I guess it is the former. Recent research (and it is not so recent, certainly before the date of this blog) from a team of physicists and biologists showed the ‘backward’ wiring of vertebrate eye to be a clever design feature and not design constrain, let alone bad design. The light in fact doesn’t pass through layers of cells to get to the retina. Instead, some cells act as living fiber-optic cables to directly channel light from the surface of the structure straight to the rods and cones of the retina. Therefore, improved efficiency of daytime vision without sacrificing the quality of nighttime vision.
    But even if that research was not correct, and that there were lots of real flaws in vertebrate eye, who said that ‘design’ is synonymous with ‘perfection’. This is simply not true and hence it is not a good argument against design or not at all an argument for evolution. However, one might rightly argue that God’s must be perfect. Indeed that is true! But how come the myriad flaws and imperfection we see in creation? Because of the fall; because humanity missed the mark of good conduct; because of sin and idolatry. God made human to be stewardship of the whole creation, but because of their sin the whole creation ‘was subjected to frustration.’… But we have hope that ‘the creation itself will be liberated from its bondage to decay and brought into freedom and glory of the children of God.’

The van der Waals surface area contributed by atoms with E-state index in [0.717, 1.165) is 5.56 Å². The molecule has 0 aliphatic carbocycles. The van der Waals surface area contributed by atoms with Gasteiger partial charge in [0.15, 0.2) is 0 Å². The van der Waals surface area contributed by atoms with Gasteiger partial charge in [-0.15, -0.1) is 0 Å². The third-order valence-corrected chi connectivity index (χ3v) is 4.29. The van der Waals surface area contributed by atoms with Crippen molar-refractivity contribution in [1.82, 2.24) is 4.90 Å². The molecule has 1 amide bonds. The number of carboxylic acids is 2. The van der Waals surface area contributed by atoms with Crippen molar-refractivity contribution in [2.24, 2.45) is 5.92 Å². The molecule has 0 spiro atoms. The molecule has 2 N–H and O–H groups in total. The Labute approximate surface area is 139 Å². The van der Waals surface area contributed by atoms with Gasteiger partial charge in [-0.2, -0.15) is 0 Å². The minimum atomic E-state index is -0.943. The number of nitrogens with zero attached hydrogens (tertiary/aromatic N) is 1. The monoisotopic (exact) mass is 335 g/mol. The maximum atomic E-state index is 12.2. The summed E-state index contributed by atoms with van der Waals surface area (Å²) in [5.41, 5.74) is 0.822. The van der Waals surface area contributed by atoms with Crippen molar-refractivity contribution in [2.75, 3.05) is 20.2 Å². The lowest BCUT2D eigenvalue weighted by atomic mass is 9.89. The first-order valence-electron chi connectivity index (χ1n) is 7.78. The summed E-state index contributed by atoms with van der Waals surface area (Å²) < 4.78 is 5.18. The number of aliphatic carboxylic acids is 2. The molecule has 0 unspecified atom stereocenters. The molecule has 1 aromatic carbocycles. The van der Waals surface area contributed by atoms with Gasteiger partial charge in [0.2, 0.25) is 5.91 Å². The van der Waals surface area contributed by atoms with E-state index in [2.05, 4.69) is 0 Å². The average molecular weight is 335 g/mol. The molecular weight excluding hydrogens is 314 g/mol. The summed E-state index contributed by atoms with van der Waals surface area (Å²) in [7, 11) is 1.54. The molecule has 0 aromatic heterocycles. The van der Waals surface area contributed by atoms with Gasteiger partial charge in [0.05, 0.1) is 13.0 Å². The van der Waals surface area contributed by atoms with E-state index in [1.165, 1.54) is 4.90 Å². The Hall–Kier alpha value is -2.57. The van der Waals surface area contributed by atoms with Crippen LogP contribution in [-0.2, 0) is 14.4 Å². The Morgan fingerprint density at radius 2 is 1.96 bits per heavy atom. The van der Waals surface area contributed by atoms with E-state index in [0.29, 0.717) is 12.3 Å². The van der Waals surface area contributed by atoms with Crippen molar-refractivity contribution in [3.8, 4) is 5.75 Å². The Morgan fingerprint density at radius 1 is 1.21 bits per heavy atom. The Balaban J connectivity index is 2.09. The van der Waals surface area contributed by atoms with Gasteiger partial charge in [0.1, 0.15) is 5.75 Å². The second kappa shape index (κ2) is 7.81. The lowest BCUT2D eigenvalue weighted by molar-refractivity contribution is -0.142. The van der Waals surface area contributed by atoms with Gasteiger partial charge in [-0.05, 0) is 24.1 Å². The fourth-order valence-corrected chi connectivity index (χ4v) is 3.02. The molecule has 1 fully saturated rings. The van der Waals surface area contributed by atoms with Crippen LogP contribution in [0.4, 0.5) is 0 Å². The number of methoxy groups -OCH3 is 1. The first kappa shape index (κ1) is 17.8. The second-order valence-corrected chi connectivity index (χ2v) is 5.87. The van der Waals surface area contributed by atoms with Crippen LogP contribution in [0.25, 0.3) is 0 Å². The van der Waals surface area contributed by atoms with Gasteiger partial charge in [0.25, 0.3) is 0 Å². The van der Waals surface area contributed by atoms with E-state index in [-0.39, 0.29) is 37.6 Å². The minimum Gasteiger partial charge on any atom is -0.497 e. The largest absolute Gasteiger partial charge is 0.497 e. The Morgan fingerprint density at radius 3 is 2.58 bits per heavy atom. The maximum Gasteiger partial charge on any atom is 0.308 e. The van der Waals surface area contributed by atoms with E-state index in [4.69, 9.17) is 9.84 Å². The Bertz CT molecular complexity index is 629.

Lastly, the writer of the blog criticism seems to fall into 3 categories:
    1- Design must be perfect. That is simply not true; Design in general is not perfect; but God is perfect and his work must be perfect; because of human idolatry imperfection enter into earth- BTW by idolatry I don’t mean worshiping of classic idols; but any type of believe that idolize creation rather than Creator.